McClintock forward Cameron Forte and Tempe guard Jordan Baker have always been close.
The pair met while playing club basketball in elementary school, and talk regularly to this day.
But when it comes to their high school basketball careers, their highs and lows never seem to coincide.
In his first two years at Tempe, Baker played varsity basketball, helping the team to the playoffs as a freshman and leading the team in scoring, assists, steals and blocks as a sophomore.
Forte, meanwhile, started at Tempe and didn’t play varsity as a freshman, then went to Marcos de Niza and finally McClintock, where he had to sit out his sophomore season because of the transfer.
Things flipped last year, though.
Forte made his presence known immediately, leading the Chargers to the 4A-I state championship by averaging 21.9 points and 7.7 rebounds per game.
Baker also started his junior season off well, but suffered a season-ending wrist fracture in the Great Desert Shootout in late December when he was undercut following a block. Tempe started 6-4 with Baker and won only two games the rest of the way.
Both players have had their ups and downs, but now as seniors in separate 4A divisions, they each have a shot at a grand finale.
“We both have a chance to carry our teams to championships,” Forte said. “If our teammates play up to the level we know they can, we’ll both go pretty far.”
McClintock is the seventh seed in the 4A-I state tournament, where it will face off against No. 10 Tucson Catalina Foothills in the first round on Tuesday.
Tempe is also the No. 7 seed, and it will take on No. 10 Mohave on Tuesday.
While neither team is favored to win a title, the presence of Baker and Forte makes it impossible for opponents to overlook them.
“We were kind of underrated as younger kids,” Baker said. “It’s just nice to finally get our names out.”
Forte said it’s still hard to put into words what it meant to win the state title last year, when McClintock beat Phoenix Sunnyslope for the trophy.
The Chargers have a new supporting cast around him and struggled early in the year, but they have only lost one game since Jan. 4. Forte has been a big reason why. Earlier this season, he set a 4A record with 60 points in a game, and followed it up with 45 points and 13 rebounds in a win over Baker and Tempe.
Forte’s seen enough glimpses of what this team can be that he believes another championship is a possibility. McClintock is 18-9 heading into the tournament.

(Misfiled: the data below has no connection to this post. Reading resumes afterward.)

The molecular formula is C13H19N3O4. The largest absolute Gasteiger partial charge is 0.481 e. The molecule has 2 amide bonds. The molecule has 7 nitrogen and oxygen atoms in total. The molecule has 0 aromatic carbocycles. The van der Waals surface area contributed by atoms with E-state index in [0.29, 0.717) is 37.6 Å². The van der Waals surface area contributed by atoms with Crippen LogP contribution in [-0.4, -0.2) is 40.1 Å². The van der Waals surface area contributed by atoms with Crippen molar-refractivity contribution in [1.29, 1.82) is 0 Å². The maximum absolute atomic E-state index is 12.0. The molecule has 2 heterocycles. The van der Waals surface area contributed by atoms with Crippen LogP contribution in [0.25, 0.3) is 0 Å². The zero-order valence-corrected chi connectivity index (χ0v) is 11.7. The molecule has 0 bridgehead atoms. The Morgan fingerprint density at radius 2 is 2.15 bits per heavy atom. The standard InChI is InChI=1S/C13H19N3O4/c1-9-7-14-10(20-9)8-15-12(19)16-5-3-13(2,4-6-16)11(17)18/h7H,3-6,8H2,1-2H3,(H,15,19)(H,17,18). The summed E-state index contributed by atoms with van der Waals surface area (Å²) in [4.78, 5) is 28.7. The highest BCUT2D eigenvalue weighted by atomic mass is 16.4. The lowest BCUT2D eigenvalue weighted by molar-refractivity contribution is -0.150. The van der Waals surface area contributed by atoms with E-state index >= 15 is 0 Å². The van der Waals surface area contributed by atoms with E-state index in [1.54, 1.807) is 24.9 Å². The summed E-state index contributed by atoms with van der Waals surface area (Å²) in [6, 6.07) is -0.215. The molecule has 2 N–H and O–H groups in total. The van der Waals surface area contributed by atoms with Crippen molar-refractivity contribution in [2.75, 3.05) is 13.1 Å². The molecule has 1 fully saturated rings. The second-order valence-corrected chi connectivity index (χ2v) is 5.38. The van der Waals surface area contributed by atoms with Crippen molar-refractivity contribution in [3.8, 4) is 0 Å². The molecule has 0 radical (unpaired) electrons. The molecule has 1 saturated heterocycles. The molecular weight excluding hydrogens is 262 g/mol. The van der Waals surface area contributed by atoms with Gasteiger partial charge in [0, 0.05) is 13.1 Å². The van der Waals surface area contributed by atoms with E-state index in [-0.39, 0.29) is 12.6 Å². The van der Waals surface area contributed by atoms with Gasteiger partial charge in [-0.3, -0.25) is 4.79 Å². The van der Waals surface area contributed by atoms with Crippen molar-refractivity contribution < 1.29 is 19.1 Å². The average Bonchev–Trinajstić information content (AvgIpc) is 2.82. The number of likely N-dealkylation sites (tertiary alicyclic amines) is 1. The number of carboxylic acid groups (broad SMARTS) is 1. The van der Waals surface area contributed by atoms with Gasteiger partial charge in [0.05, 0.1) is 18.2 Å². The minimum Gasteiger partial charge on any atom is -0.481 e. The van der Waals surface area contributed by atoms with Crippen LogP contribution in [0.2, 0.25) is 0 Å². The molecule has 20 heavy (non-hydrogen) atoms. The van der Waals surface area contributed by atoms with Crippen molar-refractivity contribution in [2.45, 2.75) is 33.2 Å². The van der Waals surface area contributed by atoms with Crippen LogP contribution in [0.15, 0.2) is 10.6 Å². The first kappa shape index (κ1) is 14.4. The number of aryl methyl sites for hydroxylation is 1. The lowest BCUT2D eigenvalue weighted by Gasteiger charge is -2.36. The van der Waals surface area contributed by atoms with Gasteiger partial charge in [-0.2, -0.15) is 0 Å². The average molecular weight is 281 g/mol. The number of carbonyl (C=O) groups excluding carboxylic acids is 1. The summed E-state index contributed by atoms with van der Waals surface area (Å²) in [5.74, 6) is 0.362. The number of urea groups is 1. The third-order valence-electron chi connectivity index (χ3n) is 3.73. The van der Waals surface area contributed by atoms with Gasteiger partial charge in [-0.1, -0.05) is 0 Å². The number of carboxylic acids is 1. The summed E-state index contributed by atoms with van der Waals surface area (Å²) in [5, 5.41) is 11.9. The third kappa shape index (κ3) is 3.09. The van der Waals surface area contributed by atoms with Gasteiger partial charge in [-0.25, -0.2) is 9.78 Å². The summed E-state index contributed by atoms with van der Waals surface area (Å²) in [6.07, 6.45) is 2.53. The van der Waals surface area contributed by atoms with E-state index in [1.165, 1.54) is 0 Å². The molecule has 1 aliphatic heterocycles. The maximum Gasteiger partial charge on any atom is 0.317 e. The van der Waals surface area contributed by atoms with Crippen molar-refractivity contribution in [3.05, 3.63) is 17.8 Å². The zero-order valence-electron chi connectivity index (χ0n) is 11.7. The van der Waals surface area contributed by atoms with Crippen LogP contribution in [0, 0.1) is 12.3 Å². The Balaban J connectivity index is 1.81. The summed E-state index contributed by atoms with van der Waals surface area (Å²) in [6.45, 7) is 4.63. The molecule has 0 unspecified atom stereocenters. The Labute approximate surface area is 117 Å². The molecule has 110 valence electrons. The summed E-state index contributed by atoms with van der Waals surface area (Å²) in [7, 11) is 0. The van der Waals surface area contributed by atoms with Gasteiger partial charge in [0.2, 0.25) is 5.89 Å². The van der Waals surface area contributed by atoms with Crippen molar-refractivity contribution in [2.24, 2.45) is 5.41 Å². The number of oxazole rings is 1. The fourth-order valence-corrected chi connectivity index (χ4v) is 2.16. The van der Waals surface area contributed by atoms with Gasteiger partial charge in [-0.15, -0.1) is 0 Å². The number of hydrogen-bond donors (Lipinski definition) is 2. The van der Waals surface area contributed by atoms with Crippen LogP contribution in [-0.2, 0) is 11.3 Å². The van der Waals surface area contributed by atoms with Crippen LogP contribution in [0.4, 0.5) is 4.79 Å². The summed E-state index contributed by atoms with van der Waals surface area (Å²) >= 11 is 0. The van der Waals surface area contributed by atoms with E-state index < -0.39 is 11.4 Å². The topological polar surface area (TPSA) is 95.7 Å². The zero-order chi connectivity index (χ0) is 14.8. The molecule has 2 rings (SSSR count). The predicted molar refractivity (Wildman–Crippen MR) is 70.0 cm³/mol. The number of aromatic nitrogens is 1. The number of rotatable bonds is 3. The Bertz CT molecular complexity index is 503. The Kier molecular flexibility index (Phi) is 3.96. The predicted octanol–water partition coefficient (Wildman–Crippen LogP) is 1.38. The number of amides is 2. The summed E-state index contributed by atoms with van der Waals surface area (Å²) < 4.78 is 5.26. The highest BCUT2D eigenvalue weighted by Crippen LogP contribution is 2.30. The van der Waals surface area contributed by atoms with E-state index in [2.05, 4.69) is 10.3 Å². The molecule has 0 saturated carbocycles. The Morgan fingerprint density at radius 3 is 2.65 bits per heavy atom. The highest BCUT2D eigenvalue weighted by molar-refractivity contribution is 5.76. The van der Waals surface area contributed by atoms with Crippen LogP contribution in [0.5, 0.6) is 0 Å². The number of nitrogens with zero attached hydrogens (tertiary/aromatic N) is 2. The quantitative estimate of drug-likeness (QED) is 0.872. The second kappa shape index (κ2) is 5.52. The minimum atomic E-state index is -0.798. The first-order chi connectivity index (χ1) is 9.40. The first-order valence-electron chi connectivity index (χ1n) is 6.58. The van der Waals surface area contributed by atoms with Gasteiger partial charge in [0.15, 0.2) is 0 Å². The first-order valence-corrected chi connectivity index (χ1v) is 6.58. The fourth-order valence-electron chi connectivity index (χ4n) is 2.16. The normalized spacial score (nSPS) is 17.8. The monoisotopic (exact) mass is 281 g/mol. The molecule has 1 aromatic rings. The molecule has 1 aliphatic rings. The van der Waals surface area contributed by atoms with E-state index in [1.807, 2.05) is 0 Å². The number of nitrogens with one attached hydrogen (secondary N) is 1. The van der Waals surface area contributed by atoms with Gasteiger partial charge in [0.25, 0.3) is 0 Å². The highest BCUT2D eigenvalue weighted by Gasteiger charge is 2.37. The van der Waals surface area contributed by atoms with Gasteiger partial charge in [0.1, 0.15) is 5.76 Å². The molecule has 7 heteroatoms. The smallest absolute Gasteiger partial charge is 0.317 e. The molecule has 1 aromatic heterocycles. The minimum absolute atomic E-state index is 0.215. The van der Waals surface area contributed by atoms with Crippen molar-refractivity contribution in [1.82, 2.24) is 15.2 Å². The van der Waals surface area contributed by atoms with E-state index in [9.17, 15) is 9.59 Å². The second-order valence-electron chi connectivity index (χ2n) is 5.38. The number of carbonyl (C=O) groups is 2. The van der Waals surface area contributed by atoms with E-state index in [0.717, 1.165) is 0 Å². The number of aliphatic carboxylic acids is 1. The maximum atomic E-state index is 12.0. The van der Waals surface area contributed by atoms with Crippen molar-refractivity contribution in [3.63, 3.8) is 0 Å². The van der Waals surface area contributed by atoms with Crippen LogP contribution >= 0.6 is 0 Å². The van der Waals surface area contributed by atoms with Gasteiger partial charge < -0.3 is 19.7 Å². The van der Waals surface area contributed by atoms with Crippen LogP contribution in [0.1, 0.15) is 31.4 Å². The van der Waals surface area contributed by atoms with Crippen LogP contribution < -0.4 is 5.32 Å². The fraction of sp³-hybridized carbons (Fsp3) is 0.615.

“We’ve picked it up a lot,” Forte said. “If we play a little harder at both ends of the court, we’ll be alright.”
Baker was more of a role player on the Tempe team that made the tournament when he was a freshman. He is the unquestioned leader now. He leads the team with averages of 27.3 points, 5.0 assists and 2.9 steals per contest. The Buffaloes are 19-9 on the season.
The 6-foot-3 point guard was beginning to draw interest from colleges as a sophomore, but that was put on hold while he rehabilitated his wrist for five months after the injury. The physical therapists told him not to play any basketball while his wrist healed up, but since it was his off-hand, he couldn’t help but hoist up shots in the gym.
He came back with a splash in club basketball and received several offers before choosing to play for Pepperdine next year.
Baker said he’s getting excited for his college career, but has some unfinished business at the high school level.
“Every morning I wake up, I know I’m that much closer to playing college ball,” Baker said. “It’s definitely exciting, but I’m not ready for this season to be over yet. We still have four games left.”
Baker would love to finish his career with a championship.
Forte wants another one.
“A couple of the kids on our team would have two,” Forte said. “Not too many people in the state have done that for any sport.”
Forte said the immediacy of the situation has really sunk in now that he is a senior.
“It’s more than just going out there and playing,” Forte said. “From here on out, you just have to go as hard as you can. You don’t want to look back and say, ‘Well, if I would have done this we would have gone further.’ This is the time to strap down. At the end of the day, they’re going to look at how you played in your final game.”
The 4A-II state championship is at noon on Feb. 26. The 4A-I title game is just four hours later.
If Forte or Baker make it that far, it wouldn’t be a surprise to see the other one there cheering him on.
But they’re hoping to both be on the court that Saturday afternoon, not in the stands.
“I’ll be rooting him on,” Baker said. “He’s like my brother. We’re not in the same division, so hopefully they can win state , and then we can go win it.”